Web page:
Other medications

What is Buprenorphine?

There are several types of MAT for opioid use disorder. One treatment is buprenorphine. Here’s everything you need to know.

By:
Ophelia team
Buprenorphine chemical structure
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Fact checked by
Arthur Robin Williams, MD

Medication-assisted treatment (MAT) is considered the most effective treatment for opioid use disorder because it reduces symptoms of withdrawal, decreases cravings, and lowers the chance of relapse and overdose. It’s significantly more effective than rehab alone, making it easier for individuals to overcome their opioid usage. There are several types of MAT for opioid use disorder, including buprenorphine. Here’s what you need to know about this medication, including common side effects and how long it stays in your system.  

What is buprenorphine?

Buprenorphine is a semi-synthetic drug used in MAT to help people quit the use of opiates. It was first approved by the Food and Drug Administration (FDA) for clinical use in 2002. While it can be used in conjunction with behavioral therapies and counseling, it can also offer a comprehensive, whole-person treatment for opioid dependency on its own.

According to the Substance Abuse and Mental Health Services Administration (SAMHSA), buprenorphine was the first medication to treat opioid use disorders in physician’s offices. It is the active ingredient in Suboxone®, a form of MAT that also contains naloxone. Buprenorphine is available in a range of forms, including tablets, films, and injections.

The drug is often compared to methadone, a fully synthetic medication that is also used to manage withdrawal symptoms. The key difference between the two is in accessibility. Methadone is only available at a clinic, while buprenorphine is available as a prescription that you can pick up and take home.

Buprenorphine is an opioid partial agonist that works to reduce the effects of physical dependence on opioids, such as withdrawal. Although it may produce effects like euphoria, these effects are weaker than those of full opioid agonists, such as methadone.

How to identify buprenorphine?

Depending on if you are prescribed Suboxone, Zubsolv®, or Subutex® your buprenorphine medication can vary greatly in appearance. Here is a guide for identifying your medication:

Buprenorphine sublingual tablet and film identifying guide
How to identify different buprenorphine prescriptions.

What are the side effects of buprenorphine?

When used as prescribed, buprenorphine is safe and effective. As with any medication, however, it does have the potential for side effects. If you’re concerned about buprenorphine side effects, be sure to discuss them with your provider to determine whether this is the best medication for you. Common side effects of buprenorphine include:

  • Constipation
  • Headache
  • Nausea
  • Vomiting
  • Drowsiness and fatigue
  • Sweating
  • Dry mouth
  • Sleep challenges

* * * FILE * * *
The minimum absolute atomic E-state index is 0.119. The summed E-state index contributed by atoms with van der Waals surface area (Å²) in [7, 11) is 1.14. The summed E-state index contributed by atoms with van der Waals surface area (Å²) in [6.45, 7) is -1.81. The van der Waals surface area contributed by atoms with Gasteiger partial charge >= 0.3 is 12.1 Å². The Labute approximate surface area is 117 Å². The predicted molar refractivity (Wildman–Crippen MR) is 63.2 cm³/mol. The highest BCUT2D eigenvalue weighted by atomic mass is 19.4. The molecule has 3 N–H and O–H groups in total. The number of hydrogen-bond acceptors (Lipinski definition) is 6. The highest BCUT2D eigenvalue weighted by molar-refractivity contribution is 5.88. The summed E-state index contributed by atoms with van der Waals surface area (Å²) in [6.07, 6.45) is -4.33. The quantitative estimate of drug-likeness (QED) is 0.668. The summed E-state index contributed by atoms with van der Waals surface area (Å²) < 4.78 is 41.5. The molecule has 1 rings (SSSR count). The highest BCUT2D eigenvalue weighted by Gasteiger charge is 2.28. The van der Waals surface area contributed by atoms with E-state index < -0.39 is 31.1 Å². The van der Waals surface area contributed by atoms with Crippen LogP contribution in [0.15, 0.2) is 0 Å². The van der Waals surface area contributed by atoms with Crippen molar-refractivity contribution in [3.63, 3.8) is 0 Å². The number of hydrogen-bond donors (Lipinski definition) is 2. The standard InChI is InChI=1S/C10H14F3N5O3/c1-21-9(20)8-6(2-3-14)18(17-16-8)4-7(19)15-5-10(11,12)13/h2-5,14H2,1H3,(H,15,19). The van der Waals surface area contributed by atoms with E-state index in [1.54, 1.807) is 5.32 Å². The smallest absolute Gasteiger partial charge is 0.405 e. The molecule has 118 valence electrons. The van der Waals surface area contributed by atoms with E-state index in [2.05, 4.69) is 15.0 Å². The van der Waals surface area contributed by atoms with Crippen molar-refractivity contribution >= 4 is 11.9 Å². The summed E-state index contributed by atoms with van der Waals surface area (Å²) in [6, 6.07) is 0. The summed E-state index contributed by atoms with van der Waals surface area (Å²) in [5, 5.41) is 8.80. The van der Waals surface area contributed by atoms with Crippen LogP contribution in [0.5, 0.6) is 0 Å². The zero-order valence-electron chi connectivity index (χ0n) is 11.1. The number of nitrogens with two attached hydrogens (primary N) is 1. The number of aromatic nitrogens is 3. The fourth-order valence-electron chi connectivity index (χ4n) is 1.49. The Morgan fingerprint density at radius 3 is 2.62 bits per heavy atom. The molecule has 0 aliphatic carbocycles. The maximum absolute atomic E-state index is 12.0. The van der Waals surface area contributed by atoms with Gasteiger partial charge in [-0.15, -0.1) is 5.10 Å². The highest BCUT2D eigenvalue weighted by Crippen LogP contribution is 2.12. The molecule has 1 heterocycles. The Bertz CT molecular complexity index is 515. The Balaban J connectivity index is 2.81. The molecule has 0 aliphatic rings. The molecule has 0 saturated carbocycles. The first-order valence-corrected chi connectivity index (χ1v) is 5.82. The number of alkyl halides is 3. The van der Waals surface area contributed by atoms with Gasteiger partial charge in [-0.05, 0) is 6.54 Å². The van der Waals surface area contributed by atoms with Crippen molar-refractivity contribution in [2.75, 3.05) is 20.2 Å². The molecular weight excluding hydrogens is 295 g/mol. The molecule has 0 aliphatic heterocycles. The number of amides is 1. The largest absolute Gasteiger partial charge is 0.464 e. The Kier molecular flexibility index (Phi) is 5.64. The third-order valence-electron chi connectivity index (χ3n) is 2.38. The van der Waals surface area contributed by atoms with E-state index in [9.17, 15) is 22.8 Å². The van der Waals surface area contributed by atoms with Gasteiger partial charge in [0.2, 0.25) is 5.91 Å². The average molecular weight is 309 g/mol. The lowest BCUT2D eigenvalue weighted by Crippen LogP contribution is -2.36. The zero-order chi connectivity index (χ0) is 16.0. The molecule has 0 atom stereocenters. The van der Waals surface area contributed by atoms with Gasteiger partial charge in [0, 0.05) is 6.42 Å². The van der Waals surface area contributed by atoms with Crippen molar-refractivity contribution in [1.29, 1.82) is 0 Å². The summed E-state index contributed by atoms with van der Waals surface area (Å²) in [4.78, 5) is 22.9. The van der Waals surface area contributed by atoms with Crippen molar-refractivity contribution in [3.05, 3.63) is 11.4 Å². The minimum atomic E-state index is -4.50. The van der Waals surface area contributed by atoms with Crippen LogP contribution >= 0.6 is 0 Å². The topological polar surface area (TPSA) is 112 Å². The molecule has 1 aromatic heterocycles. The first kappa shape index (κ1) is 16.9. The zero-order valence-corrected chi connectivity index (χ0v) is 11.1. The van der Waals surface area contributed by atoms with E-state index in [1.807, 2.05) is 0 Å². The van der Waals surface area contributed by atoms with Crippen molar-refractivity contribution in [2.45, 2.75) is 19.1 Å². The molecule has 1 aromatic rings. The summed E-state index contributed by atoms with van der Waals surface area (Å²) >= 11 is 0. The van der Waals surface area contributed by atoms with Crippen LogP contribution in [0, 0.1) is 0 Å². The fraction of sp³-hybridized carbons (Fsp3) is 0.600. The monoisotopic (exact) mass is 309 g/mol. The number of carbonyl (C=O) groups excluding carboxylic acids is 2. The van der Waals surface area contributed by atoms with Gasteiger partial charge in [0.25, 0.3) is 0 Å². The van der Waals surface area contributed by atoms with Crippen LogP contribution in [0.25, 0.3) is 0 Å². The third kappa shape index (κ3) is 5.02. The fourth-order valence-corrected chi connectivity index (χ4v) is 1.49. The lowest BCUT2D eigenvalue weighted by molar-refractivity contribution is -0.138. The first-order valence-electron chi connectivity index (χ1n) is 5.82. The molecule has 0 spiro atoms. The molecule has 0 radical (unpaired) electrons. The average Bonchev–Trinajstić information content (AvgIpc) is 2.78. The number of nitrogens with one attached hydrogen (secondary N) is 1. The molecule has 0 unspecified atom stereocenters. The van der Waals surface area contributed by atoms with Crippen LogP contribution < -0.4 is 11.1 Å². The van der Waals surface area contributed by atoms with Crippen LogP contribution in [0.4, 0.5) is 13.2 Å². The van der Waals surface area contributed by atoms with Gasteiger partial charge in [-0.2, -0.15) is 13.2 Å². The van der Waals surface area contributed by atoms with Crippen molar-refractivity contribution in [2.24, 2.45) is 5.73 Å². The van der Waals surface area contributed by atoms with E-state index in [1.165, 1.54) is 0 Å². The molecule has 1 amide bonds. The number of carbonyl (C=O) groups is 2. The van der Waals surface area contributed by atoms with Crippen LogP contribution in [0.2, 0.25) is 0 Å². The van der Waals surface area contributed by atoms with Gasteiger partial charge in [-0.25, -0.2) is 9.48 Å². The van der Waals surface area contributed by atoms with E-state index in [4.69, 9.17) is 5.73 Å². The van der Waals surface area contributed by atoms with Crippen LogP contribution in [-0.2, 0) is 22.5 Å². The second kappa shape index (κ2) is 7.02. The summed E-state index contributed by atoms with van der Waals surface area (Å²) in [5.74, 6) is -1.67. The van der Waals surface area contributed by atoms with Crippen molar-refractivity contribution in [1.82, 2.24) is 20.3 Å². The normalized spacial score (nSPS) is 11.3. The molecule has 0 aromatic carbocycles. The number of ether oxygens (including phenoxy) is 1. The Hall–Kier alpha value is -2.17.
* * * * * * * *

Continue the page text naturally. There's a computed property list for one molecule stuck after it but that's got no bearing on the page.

• Dry mouth
  • Blurred vision or dilated pupils
  • Tremors
  • Palpitations

Rarely, buprenorphine can also cause serious side effects, including respiratory distress. If these or other serious side effects occur,seek immediate medical help. Other rare but serious side effects include overdose, adrenal insufficiency, withdrawal, and dependence.

Taking buprenorphine exactly as directed is important to reducing the risk of serious side effects. Because of the drug’s opioid effects, it has the potential to be misused. For this reason, naloxone is added to buprenorphine to limit the chance of diversion and misuse.

You’ll also want to take the following precautions while using buprenorphine:

  • Do not take other medications without discussing them with your doctor.
  • Tell your doctor if you are pregnant or planning to become pregnant.
  • Do not use any drugs or drink alcohol while taking buprenorphine.
  • Don’t share your buprenorphine with anyone else.
  • Always store buprenorphine out of reach of any children or pets.

If you experience any side effects that become too uncomfortable, consider speaking with your provider to explore alternatives.

How long does buprenorphine stay in your system?

Various factors influence the duration for which buprenorphine stays in your system. One important factor is the drug’s half-life. A half-life is the amount of time that passes before half the substance leaves the body completely. Buprenorphine has a half-life of 24-42 hours. It takes roughly five half-lives for substances to be completely cleared from the body. Thus, it may take seven to nine days for buprenorphine to leave the system. Depending on the specific test used to detect its presence, buprenorphine may continue to be detected for much longer.

Moreover, the life span of buprenorphine in the body can vary from person to person. Specific influencing factors may include:

  • Age
  • Weight
  • Existing medical conditions
  • Severity of addition
  • How buprenorphine is taken

Getting started with MAT

If you’re struggling with opioid dependence, turn to Ophelia for help. We offer MAT for opioid use disorder using scientifically proven treatment on your time and in your own space.

Our opioid dependence treatment program is designed to fit your needs. We’ll review your personal history and find the right path for your goals. Our practitioners focus on Suboxone, a highly effective combination medication that contains buprenorphine.

Find out more about what our program entails and how it can fit into your life.

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